I’m looking forward to 2.0 and flex schedules. It should really take things to the next level. I’m concerned, though, about losing the ability to select a PWS for skipping schedules based on actual rainfall. It can, and frequently does, rain heavily all around me while my yard sees very little or no rain. We have cool season grass in a hot climate (due to shade), so incorrectly skipping even one scheduled watering could sometimes make the difference between healthy grass and dead grass.

I want to save water, but missing a schedule at the wrong time – when it hasn’t actually rained on my yard – could be very, very bad. Not being able to select my own or a very close-by PWS for weather intelligence / virtual rain sensor to skip schedules seems like a big step backwards. I’m a software developer, so I totally get how large and complicated implementing the flex schedules must be and how limiting complexity at first is good. I hope you’ll be able to add in PWS for schedule skipping purposes quickly, though. Without that, I’ll be hesitant to use flex schedules.

Thanks again for all your work and your interaction with the community.

Michael


#16

@msdowdie I’d really like to just have a binary system where if you choose PWS we use that for all of your data (ET calculations, precipitation) but like I said earlier, I think the risk for us of having many, many users that have opted into a PWS because it’s closer would start to have really bad things happen. Imagine crazy high or low ET values that would really affect flex schedules. The hybrid approach (capturing precip from PWS, ET from non-PWS) opens up a whole other Pandora’s box. This is a case where we are taking a more cautious approach first.

So, I need more empirical data before figuring out the best solution.

My ultimate goal is to get better weather data, which we are working on solutions. More about that later.

:beers:


#17

@franz , To my thinking the reward of using PWS data for ET calculations may not outweigh the risk of bad data. For most areas, I’d guess that temperature, humidity, cloud cover and other factors probably don’t vary a whole lot from the nearest official weather station. On the other hand, I know in my area that local precipitation can vary drastically from official amounts.

Again, I’m coming at it from the standpoint that saving water is good but failing to water because the official station several miles away thinks it rained enough just isn’t an option.

I think as long as you make official weather stations the default and caution users that PWS data may not be as accurate, then it should be the user’s responsibility to make an informed choice and switch back away from using PWS data if they get worse results. I’ve felt that I received adequate cautions in this regard in the current app.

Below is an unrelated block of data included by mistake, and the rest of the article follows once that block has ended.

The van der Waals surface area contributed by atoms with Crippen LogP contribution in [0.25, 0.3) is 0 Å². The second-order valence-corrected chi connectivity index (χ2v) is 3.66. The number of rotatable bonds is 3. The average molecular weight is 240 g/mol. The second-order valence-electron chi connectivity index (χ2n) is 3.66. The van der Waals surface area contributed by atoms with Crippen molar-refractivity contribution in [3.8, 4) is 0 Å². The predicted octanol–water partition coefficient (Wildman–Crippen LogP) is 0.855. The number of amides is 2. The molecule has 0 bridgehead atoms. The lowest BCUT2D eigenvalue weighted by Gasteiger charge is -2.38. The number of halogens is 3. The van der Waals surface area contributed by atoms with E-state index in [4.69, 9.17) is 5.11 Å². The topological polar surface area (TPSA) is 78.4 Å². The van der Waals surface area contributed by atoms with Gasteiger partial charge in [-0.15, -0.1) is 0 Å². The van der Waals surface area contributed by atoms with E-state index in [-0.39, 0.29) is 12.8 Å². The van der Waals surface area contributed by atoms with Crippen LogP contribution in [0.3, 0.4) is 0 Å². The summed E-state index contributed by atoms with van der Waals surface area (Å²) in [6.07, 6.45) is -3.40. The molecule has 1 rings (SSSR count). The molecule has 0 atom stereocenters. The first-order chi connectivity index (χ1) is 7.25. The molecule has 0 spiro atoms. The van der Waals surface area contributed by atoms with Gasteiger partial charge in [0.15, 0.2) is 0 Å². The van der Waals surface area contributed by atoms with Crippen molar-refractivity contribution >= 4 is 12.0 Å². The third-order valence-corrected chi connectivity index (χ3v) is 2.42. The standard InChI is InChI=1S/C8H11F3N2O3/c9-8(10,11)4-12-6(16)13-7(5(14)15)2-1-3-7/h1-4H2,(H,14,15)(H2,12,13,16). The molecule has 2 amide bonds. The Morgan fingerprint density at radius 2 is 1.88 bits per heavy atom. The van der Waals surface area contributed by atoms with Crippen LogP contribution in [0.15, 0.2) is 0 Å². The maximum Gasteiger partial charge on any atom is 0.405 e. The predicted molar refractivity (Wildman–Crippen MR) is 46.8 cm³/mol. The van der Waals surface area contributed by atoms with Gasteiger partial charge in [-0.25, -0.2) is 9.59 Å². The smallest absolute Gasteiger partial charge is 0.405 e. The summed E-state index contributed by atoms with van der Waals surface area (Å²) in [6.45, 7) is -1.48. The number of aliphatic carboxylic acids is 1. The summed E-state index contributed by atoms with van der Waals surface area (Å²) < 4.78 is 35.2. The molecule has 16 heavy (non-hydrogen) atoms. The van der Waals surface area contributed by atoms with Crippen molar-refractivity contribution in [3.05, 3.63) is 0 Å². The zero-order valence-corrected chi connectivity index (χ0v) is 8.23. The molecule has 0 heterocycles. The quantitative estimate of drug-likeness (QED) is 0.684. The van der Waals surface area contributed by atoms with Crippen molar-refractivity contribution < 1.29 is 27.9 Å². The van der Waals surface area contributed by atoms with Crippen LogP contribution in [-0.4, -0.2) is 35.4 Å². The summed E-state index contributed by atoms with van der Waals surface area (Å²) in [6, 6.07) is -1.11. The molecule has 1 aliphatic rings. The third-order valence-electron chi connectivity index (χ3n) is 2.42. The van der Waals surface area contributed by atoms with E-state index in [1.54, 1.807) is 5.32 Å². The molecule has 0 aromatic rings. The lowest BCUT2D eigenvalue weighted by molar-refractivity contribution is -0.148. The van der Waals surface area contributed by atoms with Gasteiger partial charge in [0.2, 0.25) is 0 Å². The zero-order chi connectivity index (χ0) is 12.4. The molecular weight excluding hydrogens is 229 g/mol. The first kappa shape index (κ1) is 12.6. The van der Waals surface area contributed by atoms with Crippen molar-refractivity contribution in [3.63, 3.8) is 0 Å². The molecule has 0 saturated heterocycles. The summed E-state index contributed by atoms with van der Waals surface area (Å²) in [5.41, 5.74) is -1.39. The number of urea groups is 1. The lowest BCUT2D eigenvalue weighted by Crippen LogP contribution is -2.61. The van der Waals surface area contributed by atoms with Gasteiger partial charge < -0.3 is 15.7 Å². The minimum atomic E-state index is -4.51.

Thanks,
Michael


#18

After reading through the replies it seems to me that going out and purchasing a PWS would be a waste of money for use on IRO 2.0 with flex scheduling? It won’t account for PWS rainfall totals for Weather Intelligence?


#19

@Msm411 For the initial launch we are not using PWS data.

Still trying to figure out the best approach to take. I think there is still a large misunderstanding on the quality of PWS data by the Rachio community.

Most do not have a wind station (which is used in ET calculations) or capture solar radiation (which is one of the most important factors in ET). If they are not put in the correct location there can be large temperature swings and very inaccurate reported data. If we are using ET as the entire basis of flex schedules, you need to be certain that the incoming data to calculate it is very accurate.

We will incorporate PWS data into flex schedules as I feel it is very important data. Initially it might be used as a weather intelligence skip as we do now for fixed schedules, which seems to be very popular and straight forward. That could be incorporated in a couple of days. It might be a safe approach in the beginning.

I’ll post more when we do make a decision. It won’t be that long after 2.0 is released.

:beers:


#20

@franz - i agree and recognize the placement issues of PWS. I’m having that issue with mine (Netatmo) at the moment. Mine is east facing and so it captures overstated temperature data. I do know I need to get it in a full time shaded location, potentially on the northeast side of my house. I don’t have a covered area for that at the moment. Trying to figure out how best to do that.

But I do get the need for accurate data and the control (or lack of) that individuals have on the weather stations.